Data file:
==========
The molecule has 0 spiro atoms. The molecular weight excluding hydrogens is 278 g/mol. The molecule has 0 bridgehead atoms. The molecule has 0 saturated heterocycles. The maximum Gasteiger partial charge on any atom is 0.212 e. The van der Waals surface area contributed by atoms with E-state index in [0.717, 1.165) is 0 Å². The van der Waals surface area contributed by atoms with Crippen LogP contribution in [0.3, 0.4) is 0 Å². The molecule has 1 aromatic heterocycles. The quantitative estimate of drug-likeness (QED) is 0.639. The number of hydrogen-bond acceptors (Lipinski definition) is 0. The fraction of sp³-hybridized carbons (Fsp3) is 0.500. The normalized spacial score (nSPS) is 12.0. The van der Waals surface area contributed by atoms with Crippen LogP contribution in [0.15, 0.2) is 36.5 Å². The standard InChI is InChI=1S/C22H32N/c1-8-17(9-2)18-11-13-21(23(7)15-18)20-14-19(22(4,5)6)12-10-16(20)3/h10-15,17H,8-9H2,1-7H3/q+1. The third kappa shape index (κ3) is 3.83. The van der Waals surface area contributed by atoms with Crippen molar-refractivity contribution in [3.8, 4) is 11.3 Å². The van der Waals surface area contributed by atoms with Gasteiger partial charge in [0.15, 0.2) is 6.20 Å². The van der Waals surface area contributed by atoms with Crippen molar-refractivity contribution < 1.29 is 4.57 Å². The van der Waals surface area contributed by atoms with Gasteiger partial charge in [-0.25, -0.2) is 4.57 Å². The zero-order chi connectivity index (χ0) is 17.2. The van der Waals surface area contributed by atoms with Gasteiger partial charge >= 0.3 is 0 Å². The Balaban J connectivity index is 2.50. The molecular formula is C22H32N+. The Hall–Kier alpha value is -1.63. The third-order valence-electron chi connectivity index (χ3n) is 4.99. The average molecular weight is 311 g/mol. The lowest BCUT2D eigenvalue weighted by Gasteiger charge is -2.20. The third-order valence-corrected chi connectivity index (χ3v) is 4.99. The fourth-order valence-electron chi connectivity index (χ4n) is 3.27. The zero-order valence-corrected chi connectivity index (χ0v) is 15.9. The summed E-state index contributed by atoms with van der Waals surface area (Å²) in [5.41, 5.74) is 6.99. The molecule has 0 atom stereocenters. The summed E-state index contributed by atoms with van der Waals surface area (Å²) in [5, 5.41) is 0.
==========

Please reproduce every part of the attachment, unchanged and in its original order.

The molecule has 0 spiro atoms. The molecular weight excluding hydrogens is 278 g/mol. The molecule has 0 bridgehead atoms. The molecule has 0 saturated heterocycles. The maximum Gasteiger partial charge on any atom is 0.212 e. The van der Waals surface area contributed by atoms with E-state index in [0.717, 1.165) is 0 Å². The van der Waals surface area contributed by atoms with Crippen LogP contribution in [0.3, 0.4) is 0 Å². The molecule has 1 aromatic heterocycles. The quantitative estimate of drug-likeness (QED) is 0.639. The number of hydrogen-bond acceptors (Lipinski definition) is 0. The fraction of sp³-hybridized carbons (Fsp3) is 0.500. The normalized spacial score (nSPS) is 12.0. The van der Waals surface area contributed by atoms with Crippen LogP contribution in [0.15, 0.2) is 36.5 Å². The standard InChI is InChI=1S/C22H32N/c1-8-17(9-2)18-11-13-21(23(7)15-18)20-14-19(22(4,5)6)12-10-16(20)3/h10-15,17H,8-9H2,1-7H3/q+1. The third kappa shape index (κ3) is 3.83. The van der Waals surface area contributed by atoms with Crippen molar-refractivity contribution in [3.8, 4) is 11.3 Å². The van der Waals surface area contributed by atoms with Gasteiger partial charge in [0.15, 0.2) is 6.20 Å². The van der Waals surface area contributed by atoms with Crippen molar-refractivity contribution < 1.29 is 4.57 Å². The van der Waals surface area contributed by atoms with Gasteiger partial charge in [-0.25, -0.2) is 4.57 Å². The zero-order chi connectivity index (χ0) is 17.2. The van der Waals surface area contributed by atoms with Gasteiger partial charge >= 0.3 is 0 Å². The Balaban J connectivity index is 2.50. The molecular formula is C22H32N+. The Hall–Kier alpha value is -1.63. The third-order valence-electron chi connectivity index (χ3n) is 4.99. The average molecular weight is 311 g/mol. The lowest BCUT2D eigenvalue weighted by Gasteiger charge is -2.20. The third-order valence-corrected chi connectivity index (χ3v) is 4.99. The fourth-order valence-electron chi connectivity index (χ4n) is 3.27. The zero-order valence-corrected chi connectivity index (χ0v) is 15.9. The summed E-state index contributed by atoms with van der Waals surface area (Å²) in [5.41, 5.74) is 6.99. The molecule has 0 atom stereocenters. The summed E-state index contributed by atoms with van der Waals surface area (Å²) in [5, 5.41) is 0.